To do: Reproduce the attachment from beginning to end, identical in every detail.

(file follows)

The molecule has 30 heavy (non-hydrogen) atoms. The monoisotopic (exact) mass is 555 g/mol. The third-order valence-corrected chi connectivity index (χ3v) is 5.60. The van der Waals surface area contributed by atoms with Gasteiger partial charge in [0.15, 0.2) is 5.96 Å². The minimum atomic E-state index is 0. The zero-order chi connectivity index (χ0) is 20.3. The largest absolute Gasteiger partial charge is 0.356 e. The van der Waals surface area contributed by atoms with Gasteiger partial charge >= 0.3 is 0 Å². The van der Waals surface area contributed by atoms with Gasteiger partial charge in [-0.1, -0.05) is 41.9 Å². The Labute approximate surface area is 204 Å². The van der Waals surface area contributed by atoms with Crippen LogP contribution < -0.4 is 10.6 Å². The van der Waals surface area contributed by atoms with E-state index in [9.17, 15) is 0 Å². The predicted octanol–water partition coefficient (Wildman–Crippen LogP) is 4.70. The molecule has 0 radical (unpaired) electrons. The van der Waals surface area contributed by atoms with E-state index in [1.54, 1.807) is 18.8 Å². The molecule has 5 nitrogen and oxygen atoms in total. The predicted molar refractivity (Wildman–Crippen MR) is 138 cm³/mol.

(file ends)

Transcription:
The molecule has 30 heavy (non-hydrogen) atoms. The monoisotopic (exact) mass is 555 g/mol. The third-order valence-corrected chi connectivity index (χ3v) is 5.60. The van der Waals surface area contributed by atoms with Gasteiger partial charge in [0.15, 0.2) is 5.96 Å². The minimum atomic E-state index is 0. The zero-order chi connectivity index (χ0) is 20.3. The largest absolute Gasteiger partial charge is 0.356 e. The van der Waals surface area contributed by atoms with Gasteiger partial charge >= 0.3 is 0 Å². The van der Waals surface area contributed by atoms with Gasteiger partial charge in [-0.1, -0.05) is 41.9 Å². The Labute approximate surface area is 204 Å². The van der Waals surface area contributed by atoms with Crippen LogP contribution < -0.4 is 10.6 Å². The van der Waals surface area contributed by atoms with E-state index in [9.17, 15) is 0 Å². The predicted octanol–water partition coefficient (Wildman–Crippen LogP) is 4.70. The molecule has 0 radical (unpaired) electrons. The van der Waals surface area contributed by atoms with E-state index in [1.54, 1.807) is 18.8 Å². The molecule has 5 nitrogen and oxygen atoms in total. The predicted molar refractivity (Wildman–Crippen MR) is 138 cm³/mol.